Skip to main content

Verified by Psychology Today

Anxiety

4 Reasons Anxiety Can Be Your Friend

Allow anxiety to be your ally.

Key points

  • Anxiety serves important functions such as a source of motivation and an opportunity for reflection.
  • It may be more helpful to focus on regulating your anxiety rather than trying to completely eliminate it.
  • Overcoming anxiety to achieve personal goals is a rewarding experience and a boost to one’s self-esteem.
Marcos Luiz Photograph/Unsplash
Source: Marcos Luiz Photograph/Unsplash

Our family recently celebrated my brother’s wedding. While his sister-in-law was giving a talk about the newlyweds, I felt my heart beat faster and my chest tighten. My mouth dried up and a lump appeared in my throat.

Anxiety decided to make a guest appearance a few minutes before I was about to deliver my talk to the newlyweds.

I could hear my anxiety erupt into a cascade of worry thoughts:

“What if you mess up?”

“What if you forget your lines?”

“What if you sound foolish?”

Thankfully, after years of studying and treating anxiety, I am proficient in managing my own anxiety. I focused on regulating my breathing rate by discretely taking a few slower, deep breaths. As I took a few sips of water, I reminded myself to maintain a healthy perspective by shifting the focus off of my upcoming talk and onto appreciating the moment.

After all, when would I ever have the opportunity to tell my brother how proud I was of him?

When anxiety strikes, it is important to maintain your composure and focus on mobilizing your coping skills. It is not helpful to become frustrated with yourself. Neither is having anxiety about your anxiety. This is the equivalent of throwing gasoline into a fire. It only makes anxiety worse.

Instead of trying to completely eliminate your anxiety, focus on taming it. Viewing your anxiety from a different lens can help.

I often visualize my anxiety as a scared friend who is trying to protect me by warning me of a potential danger. My friend means well. They are trying to help me. The problem is that my friend decides to show up and scream at the top of their lungs at the most inopportune times—like a few minutes before I am about to deliver a talk.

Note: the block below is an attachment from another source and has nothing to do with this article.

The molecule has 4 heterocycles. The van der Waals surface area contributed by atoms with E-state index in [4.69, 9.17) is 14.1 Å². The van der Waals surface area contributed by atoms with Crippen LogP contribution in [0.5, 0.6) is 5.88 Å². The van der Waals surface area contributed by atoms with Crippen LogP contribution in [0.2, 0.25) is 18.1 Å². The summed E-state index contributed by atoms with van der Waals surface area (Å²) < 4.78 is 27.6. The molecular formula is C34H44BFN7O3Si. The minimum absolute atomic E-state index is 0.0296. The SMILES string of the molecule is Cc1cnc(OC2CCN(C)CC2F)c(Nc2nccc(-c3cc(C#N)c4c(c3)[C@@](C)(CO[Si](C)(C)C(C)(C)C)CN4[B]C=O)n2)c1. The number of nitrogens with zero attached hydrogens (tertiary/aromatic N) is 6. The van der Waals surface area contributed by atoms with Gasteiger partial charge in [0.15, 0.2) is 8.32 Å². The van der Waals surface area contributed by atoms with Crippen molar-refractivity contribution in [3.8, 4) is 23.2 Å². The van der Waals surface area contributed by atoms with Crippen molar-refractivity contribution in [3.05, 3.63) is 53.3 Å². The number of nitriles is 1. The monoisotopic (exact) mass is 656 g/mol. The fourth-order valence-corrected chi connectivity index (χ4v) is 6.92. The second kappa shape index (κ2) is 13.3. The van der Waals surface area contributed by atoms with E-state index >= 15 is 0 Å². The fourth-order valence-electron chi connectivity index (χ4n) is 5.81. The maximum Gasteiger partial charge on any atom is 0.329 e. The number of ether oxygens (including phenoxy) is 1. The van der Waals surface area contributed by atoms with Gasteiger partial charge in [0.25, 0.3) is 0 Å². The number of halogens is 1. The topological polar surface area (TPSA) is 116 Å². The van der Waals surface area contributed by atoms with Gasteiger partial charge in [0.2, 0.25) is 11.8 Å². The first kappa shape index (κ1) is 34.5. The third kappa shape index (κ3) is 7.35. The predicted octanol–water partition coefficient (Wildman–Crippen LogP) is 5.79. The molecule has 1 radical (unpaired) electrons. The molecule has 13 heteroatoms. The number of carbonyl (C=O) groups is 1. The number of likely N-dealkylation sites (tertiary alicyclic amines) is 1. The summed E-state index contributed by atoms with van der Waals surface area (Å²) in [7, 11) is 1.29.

Acknowledging your anxiety and mobilizing your coping skills is the way to go. This can be more feasible by remembering that not all anxiety is bad. Anxiety also comes with potential benefits. Here are four reasons anxiety can be your ally.

1. Motivation to prepare

Anxiety often occurs in anticipation of a future event such as prior to giving a talk, taking an exam, or at the start of the workweek. One benefit of anxiety is that it can motivate you to prepare in advance.

As an example, I experience anxiety before public speaking. To compensate, I always prepare in advance. I usually have my talks memorized and rehearsed multiple times. The time I spend preparing may be considered excessive. However, it gives me peace of mind. When anxiety makes a guest appearance, I don’t have to worry about forgetting my lines. Rather, I focus on calming my anxious friend down and utilizing my coping skills.

2. An opportunity to reflect

There are times when anxiety is disproportionate to a stimulus. Many of our worries are only hypothetical scenarios that never come to fruition. However, there are times when anxiety is warranted and appropriate to the context.

As an example, imagine you are mistreated by a coworker and experience anxiety going into work. Anxiety serves as an impetus to press pause and reflect on how to navigate a challenging situation.

The key is to acknowledge your anxiety rather than resist it. Be curious about the triggers of your anxiety. When you identify a trigger, consider the odds that your fears will become reality and what reasonable steps you can take to problem solve.

3. A source of self-esteem

Anxiety will always tell you why you shouldn’t do something. It will tell you to play things safe and not take any calculated risks. Blindly following your anxiety, without ever questioning it, will ultimately hold you back and prevent you from applying for a job promotion, starting a business, or asking someone on a date.

It takes courage to face your fears and pursue the life you want. Overcoming emotional adversity to achieve personal goals is a rewarding experience and a boost to one’s self-esteem.

4. A reason to be considerate

We often experience anxiety in social settings because we want to make a good impression. The reality is that we care about how we are perceived. Anxiety can serve as an impetus to put your best foot forward and be considerate when interacting with others.

In conclusion, expecting not to experience any anxiety is unrealistic because anxiety serves important functions. The key is to sharpen your coping skills to regulate your anxiety and use it to your advantage.

Finally, if you are experiencing any difficulty with anxiety symptoms, please contact your local healthcare provider or mental health professional for help. In case of a mental health emergency, please call 911 or go to your nearest emergency department. Or, to find a therapist near you, visit the Psychology Today Therapy Directory.

advertisement